For the longest time, TV specialty channels have been the success story of our industry. As traditional networks struggled with the problems of trying to satisfy a vast number of demographic and regional viewing habits, the specialties have been able to establish goldmines in their individual niches.
What’s more, unencumbered by the content controls that “censor” network programming, they’ve been able to launch the widely recognized “New Golden Age” of TV programming.
But a few weeks ago, an American study on television revealed the one potentially life-threatening chink in Specialty TV’s armor-plated business model. It relies on repeats.
Now repeats have always been a reality in television. They’ve meant that no broadcaster needs to program original content all year round or 24 hours a day.
Even such Blue Chip Specialties as HBO spend most of their broadcast hours re-running the shows people paid hefty subscriber fees to see in Prime Time as long as a decade ago.
The Canadian Specialty model is even more repeat heavy with the same shows running on tier after tier of every conglomerate’s myriad of channels until their cost has been amortized more often that a one bedroom bungalow in Vancouver.
But this study found that we’re now living in a world with so much new and “Original” programming that nobody has to settle for repeats anymore, so viewership in repeat hours is plummeting.
It’s plummeting further among those who’ve opted for a set-top box like AppleTV and Roku, where new content libraries (many of them free) seem to appear on a monthly basis.
Studios, recognizing that trend, are already licensing their product for Netflix, Amazon Prime and the like, making the viewing windows for their content either limited or completely unavailable to cable channels.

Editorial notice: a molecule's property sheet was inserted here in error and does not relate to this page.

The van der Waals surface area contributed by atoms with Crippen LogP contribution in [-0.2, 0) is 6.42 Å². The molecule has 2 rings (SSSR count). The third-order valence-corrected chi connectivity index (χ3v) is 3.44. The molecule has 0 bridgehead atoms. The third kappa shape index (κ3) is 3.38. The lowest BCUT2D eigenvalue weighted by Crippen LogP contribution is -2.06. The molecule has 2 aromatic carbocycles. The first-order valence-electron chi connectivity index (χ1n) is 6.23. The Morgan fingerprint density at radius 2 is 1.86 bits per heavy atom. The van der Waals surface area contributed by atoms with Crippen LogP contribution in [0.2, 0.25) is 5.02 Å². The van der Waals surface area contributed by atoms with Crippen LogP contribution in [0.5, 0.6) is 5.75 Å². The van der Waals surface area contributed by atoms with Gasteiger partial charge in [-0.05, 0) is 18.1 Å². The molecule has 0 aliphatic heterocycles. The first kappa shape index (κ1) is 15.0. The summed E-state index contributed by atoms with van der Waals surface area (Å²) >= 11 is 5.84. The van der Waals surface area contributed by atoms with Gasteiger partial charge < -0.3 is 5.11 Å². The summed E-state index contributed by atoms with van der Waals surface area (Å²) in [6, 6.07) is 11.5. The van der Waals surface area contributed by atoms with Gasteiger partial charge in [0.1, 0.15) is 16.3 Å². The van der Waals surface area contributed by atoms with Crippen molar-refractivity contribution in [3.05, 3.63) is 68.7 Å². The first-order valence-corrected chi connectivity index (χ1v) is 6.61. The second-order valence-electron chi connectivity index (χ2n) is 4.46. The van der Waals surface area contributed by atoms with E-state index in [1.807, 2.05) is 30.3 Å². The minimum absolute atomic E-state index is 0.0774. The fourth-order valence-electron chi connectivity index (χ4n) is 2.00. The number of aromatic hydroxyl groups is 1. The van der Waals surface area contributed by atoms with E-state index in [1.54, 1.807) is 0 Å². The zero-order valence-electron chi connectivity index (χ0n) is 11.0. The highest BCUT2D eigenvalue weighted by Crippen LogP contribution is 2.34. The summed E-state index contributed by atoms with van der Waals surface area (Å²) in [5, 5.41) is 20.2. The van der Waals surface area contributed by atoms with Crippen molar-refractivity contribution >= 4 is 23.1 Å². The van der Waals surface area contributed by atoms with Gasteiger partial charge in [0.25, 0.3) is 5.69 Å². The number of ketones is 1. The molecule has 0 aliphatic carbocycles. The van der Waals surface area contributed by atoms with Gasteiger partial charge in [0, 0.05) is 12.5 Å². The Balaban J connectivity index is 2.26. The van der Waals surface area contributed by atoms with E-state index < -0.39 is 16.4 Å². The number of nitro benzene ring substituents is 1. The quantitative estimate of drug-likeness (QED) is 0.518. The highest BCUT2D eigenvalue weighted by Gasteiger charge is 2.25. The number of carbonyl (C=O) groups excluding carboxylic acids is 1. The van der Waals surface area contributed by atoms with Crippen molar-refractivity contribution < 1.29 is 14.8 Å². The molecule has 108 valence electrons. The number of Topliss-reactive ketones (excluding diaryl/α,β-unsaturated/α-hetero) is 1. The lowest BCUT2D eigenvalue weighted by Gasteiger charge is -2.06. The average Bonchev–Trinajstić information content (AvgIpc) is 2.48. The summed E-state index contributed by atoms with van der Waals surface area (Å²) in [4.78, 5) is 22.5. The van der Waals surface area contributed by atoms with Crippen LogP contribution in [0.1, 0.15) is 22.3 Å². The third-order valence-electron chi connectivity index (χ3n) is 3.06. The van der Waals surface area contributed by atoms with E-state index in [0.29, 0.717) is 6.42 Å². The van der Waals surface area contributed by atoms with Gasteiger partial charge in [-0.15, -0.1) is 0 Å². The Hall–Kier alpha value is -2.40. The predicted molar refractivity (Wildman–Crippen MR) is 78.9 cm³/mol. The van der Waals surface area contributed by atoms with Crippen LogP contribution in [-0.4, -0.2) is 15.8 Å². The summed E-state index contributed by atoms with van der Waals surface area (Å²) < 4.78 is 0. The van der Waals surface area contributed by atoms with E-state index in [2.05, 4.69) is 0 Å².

As a result of all this, in the last US Quarter alone, 305,000 Americans cancelled their cable subscriptions, cutting the cord and most likely saving a ton of money without losing either couch time in front of their screen of choice or entertaining content to fill that time.
And now it seems, even cable companies are beginning to free themselves from the bundled world of repeat programming that no longer meets the needs of their customers.
Opting for something they’ve dubbed “Virtual Cable”, DISH Network will begin providing channels via the Internet by the Fall of this year.
Deals already done with major content providers mean that DISH will offer Internet subscribers channels like Disney, ESPN and History without all the lesser (and most repeat heavy) channels they are normally bundled with.
Viewers will no longer have to purchase Fox to view CNN or vice versa; or pay for a bunch of reality channels in order to get TCM or AMC.
It all indicates that the age of Bundling is quickly coming to an end, and maybe even the age of Specialty channels and Networks.
While the CRTC will gather in its windowless rooms next month to contemplate saving our broadcast entities and production finance models in an unbundled future, we’re at the point where you can pay for only what you actually watch and not to finance all those channels that you don’t.